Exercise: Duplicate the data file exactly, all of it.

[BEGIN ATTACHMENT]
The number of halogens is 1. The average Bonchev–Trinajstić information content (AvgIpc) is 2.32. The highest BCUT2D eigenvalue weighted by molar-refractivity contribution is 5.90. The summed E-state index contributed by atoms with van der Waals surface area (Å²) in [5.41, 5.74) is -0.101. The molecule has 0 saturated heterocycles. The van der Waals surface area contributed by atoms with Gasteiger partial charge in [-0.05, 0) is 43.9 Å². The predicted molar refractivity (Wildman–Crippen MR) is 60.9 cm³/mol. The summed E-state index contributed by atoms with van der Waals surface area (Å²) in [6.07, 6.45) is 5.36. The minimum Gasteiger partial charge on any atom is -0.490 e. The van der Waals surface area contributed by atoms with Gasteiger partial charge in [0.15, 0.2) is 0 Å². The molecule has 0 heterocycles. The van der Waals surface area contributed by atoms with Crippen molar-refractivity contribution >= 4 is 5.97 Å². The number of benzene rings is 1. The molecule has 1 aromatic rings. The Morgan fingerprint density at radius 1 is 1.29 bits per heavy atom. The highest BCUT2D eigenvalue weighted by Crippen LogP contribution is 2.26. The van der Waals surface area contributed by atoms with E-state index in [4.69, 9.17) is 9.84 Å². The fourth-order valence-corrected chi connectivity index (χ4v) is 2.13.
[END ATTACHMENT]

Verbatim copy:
The number of halogens is 1. The average Bonchev–Trinajstić information content (AvgIpc) is 2.32. The highest BCUT2D eigenvalue weighted by molar-refractivity contribution is 5.90. The summed E-state index contributed by atoms with van der Waals surface area (Å²) in [5.41, 5.74) is -0.101. The molecule has 0 saturated heterocycles. The van der Waals surface area contributed by atoms with Gasteiger partial charge in [-0.05, 0) is 43.9 Å². The predicted molar refractivity (Wildman–Crippen MR) is 60.9 cm³/mol. The summed E-state index contributed by atoms with van der Waals surface area (Å²) in [6.07, 6.45) is 5.36. The minimum Gasteiger partial charge on any atom is -0.490 e. The van der Waals surface area contributed by atoms with Gasteiger partial charge in [0.15, 0.2) is 0 Å². The molecule has 0 heterocycles. The van der Waals surface area contributed by atoms with Crippen molar-refractivity contribution >= 4 is 5.97 Å². The number of benzene rings is 1. The molecule has 1 aromatic rings. The Morgan fingerprint density at radius 1 is 1.29 bits per heavy atom. The highest BCUT2D eigenvalue weighted by Crippen LogP contribution is 2.26. The van der Waals surface area contributed by atoms with E-state index in [4.69, 9.17) is 9.84 Å². The fourth-order valence-corrected chi connectivity index (χ4v) is 2.13.